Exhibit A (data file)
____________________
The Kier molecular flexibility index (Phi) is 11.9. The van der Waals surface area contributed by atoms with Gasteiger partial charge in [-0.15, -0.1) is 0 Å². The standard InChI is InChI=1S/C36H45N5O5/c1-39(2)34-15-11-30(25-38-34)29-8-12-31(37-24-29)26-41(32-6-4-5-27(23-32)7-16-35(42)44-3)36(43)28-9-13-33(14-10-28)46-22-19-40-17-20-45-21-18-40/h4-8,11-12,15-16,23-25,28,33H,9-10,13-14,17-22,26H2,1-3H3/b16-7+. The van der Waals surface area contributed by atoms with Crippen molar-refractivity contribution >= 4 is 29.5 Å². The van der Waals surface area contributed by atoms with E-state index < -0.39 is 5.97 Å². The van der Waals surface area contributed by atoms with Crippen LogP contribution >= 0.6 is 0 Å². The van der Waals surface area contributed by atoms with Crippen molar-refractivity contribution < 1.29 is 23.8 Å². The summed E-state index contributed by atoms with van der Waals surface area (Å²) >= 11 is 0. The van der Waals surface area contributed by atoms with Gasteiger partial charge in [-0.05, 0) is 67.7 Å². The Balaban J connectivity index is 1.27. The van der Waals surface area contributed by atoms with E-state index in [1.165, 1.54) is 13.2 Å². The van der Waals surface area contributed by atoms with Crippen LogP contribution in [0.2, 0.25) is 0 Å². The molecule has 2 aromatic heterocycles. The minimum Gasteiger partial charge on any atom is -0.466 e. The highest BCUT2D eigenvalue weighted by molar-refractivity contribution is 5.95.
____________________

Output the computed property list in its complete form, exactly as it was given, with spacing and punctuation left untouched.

The Kier molecular flexibility index (Phi) is 11.9. The van der Waals surface area contributed by atoms with Gasteiger partial charge in [-0.15, -0.1) is 0 Å². The standard InChI is InChI=1S/C36H45N5O5/c1-39(2)34-15-11-30(25-38-34)29-8-12-31(37-24-29)26-41(32-6-4-5-27(23-32)7-16-35(42)44-3)36(43)28-9-13-33(14-10-28)46-22-19-40-17-20-45-21-18-40/h4-8,11-12,15-16,23-25,28,33H,9-10,13-14,17-22,26H2,1-3H3/b16-7+. The van der Waals surface area contributed by atoms with Crippen molar-refractivity contribution >= 4 is 29.5 Å². The van der Waals surface area contributed by atoms with E-state index < -0.39 is 5.97 Å². The van der Waals surface area contributed by atoms with Crippen LogP contribution >= 0.6 is 0 Å². The van der Waals surface area contributed by atoms with Crippen molar-refractivity contribution < 1.29 is 23.8 Å². The summed E-state index contributed by atoms with van der Waals surface area (Å²) >= 11 is 0. The van der Waals surface area contributed by atoms with Gasteiger partial charge in [-0.05, 0) is 67.7 Å². The Balaban J connectivity index is 1.27. The van der Waals surface area contributed by atoms with E-state index in [1.165, 1.54) is 13.2 Å². The van der Waals surface area contributed by atoms with Crippen LogP contribution in [0.2, 0.25) is 0 Å². The molecule has 2 aromatic heterocycles. The minimum Gasteiger partial charge on any atom is -0.466 e. The highest BCUT2D eigenvalue weighted by molar-refractivity contribution is 5.95.